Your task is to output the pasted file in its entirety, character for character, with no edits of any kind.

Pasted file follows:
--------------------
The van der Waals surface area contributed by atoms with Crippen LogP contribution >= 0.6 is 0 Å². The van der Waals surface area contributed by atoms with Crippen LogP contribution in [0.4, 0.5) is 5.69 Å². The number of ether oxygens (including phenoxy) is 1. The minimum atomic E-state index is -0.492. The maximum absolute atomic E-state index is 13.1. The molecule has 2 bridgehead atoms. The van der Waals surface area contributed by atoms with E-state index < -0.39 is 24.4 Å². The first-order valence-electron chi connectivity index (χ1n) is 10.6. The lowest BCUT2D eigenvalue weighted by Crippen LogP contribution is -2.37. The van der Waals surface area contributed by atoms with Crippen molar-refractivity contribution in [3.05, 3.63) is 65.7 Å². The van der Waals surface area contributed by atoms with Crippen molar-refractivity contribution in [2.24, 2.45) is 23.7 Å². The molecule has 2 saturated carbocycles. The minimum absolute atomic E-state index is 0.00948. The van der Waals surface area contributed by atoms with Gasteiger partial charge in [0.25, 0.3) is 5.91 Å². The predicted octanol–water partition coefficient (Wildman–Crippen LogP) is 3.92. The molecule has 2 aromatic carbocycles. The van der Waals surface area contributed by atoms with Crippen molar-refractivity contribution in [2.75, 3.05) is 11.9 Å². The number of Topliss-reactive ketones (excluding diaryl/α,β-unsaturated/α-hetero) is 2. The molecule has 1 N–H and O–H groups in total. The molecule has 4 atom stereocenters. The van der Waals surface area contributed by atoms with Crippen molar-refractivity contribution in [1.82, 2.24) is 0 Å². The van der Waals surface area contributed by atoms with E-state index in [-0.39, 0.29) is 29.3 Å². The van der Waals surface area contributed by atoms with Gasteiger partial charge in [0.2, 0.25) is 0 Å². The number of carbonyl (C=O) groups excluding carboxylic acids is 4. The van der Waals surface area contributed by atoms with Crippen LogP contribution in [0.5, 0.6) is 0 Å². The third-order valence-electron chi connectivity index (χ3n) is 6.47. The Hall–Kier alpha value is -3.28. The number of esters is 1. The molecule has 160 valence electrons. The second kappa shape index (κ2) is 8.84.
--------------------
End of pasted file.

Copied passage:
The van der Waals surface area contributed by atoms with Crippen LogP contribution >= 0.6 is 0 Å². The van der Waals surface area contributed by atoms with Crippen LogP contribution in [0.4, 0.5) is 5.69 Å². The number of ether oxygens (including phenoxy) is 1. The minimum atomic E-state index is -0.492. The maximum absolute atomic E-state index is 13.1. The molecule has 2 bridgehead atoms. The van der Waals surface area contributed by atoms with E-state index < -0.39 is 24.4 Å². The first-order valence-electron chi connectivity index (χ1n) is 10.6. The lowest BCUT2D eigenvalue weighted by Crippen LogP contribution is -2.37. The van der Waals surface area contributed by atoms with Crippen molar-refractivity contribution in [3.05, 3.63) is 65.7 Å². The van der Waals surface area contributed by atoms with Crippen molar-refractivity contribution in [2.24, 2.45) is 23.7 Å². The molecule has 2 saturated carbocycles. The minimum absolute atomic E-state index is 0.00948. The van der Waals surface area contributed by atoms with Gasteiger partial charge in [0.25, 0.3) is 5.91 Å². The predicted octanol–water partition coefficient (Wildman–Crippen LogP) is 3.92. The molecule has 2 aromatic carbocycles. The van der Waals surface area contributed by atoms with Crippen molar-refractivity contribution in [2.75, 3.05) is 11.9 Å². The number of Topliss-reactive ketones (excluding diaryl/α,β-unsaturated/α-hetero) is 2. The molecule has 1 N–H and O–H groups in total. The molecule has 4 atom stereocenters. The van der Waals surface area contributed by atoms with Crippen molar-refractivity contribution in [1.82, 2.24) is 0 Å². The van der Waals surface area contributed by atoms with E-state index in [-0.39, 0.29) is 29.3 Å². The van der Waals surface area contributed by atoms with Gasteiger partial charge in [0.2, 0.25) is 0 Å². The number of carbonyl (C=O) groups excluding carboxylic acids is 4. The van der Waals surface area contributed by atoms with Crippen LogP contribution in [0.5, 0.6) is 0 Å². The third-order valence-electron chi connectivity index (χ3n) is 6.47. The Hall–Kier alpha value is -3.28. The number of esters is 1. The molecule has 160 valence electrons. The second kappa shape index (κ2) is 8.84.